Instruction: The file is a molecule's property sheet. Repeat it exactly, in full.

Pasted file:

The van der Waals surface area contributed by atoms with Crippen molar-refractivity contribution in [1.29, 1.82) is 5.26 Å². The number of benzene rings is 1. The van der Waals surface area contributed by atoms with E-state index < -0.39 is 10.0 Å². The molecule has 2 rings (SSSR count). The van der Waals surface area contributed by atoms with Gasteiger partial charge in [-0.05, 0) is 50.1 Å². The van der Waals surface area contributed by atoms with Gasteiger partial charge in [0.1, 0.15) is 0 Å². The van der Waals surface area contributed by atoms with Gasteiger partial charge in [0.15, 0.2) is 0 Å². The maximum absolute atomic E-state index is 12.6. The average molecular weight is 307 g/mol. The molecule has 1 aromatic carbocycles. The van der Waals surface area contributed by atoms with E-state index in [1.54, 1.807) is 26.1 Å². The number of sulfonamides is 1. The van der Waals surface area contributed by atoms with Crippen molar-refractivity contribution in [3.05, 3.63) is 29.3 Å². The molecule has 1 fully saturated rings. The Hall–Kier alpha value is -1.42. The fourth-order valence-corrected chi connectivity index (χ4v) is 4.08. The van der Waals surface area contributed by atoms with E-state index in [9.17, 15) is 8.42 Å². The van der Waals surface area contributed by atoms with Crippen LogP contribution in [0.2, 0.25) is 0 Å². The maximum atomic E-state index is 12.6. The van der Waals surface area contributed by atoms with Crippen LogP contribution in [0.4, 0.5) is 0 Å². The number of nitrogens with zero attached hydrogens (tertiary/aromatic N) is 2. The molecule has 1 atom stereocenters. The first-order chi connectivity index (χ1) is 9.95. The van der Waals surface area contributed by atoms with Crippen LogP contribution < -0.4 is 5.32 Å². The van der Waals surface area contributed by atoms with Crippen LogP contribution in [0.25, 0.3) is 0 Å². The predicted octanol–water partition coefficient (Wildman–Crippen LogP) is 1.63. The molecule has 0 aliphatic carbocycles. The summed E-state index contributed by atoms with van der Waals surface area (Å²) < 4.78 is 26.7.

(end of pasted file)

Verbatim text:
The van der Waals surface area contributed by atoms with Crippen molar-refractivity contribution in [1.29, 1.82) is 5.26 Å². The number of benzene rings is 1. The van der Waals surface area contributed by atoms with E-state index < -0.39 is 10.0 Å². The molecule has 2 rings (SSSR count). The van der Waals surface area contributed by atoms with Gasteiger partial charge in [-0.05, 0) is 50.1 Å². The van der Waals surface area contributed by atoms with Gasteiger partial charge in [0.1, 0.15) is 0 Å². The van der Waals surface area contributed by atoms with Gasteiger partial charge in [0.15, 0.2) is 0 Å². The maximum absolute atomic E-state index is 12.6. The average molecular weight is 307 g/mol. The molecule has 1 aromatic carbocycles. The van der Waals surface area contributed by atoms with E-state index in [1.54, 1.807) is 26.1 Å². The number of sulfonamides is 1. The van der Waals surface area contributed by atoms with Crippen molar-refractivity contribution in [3.05, 3.63) is 29.3 Å². The molecule has 1 fully saturated rings. The Hall–Kier alpha value is -1.42. The fourth-order valence-corrected chi connectivity index (χ4v) is 4.08. The van der Waals surface area contributed by atoms with E-state index in [9.17, 15) is 8.42 Å². The van der Waals surface area contributed by atoms with Crippen LogP contribution in [0.2, 0.25) is 0 Å². The maximum atomic E-state index is 12.6. The van der Waals surface area contributed by atoms with Crippen LogP contribution in [0.4, 0.5) is 0 Å². The number of nitrogens with zero attached hydrogens (tertiary/aromatic N) is 2. The molecule has 1 atom stereocenters. The first-order chi connectivity index (χ1) is 9.95. The van der Waals surface area contributed by atoms with Crippen LogP contribution < -0.4 is 5.32 Å². The van der Waals surface area contributed by atoms with Crippen LogP contribution in [0.25, 0.3) is 0 Å². The predicted octanol–water partition coefficient (Wildman–Crippen LogP) is 1.63. The molecule has 0 aliphatic carbocycles. The summed E-state index contributed by atoms with van der Waals surface area (Å²) < 4.78 is 26.7.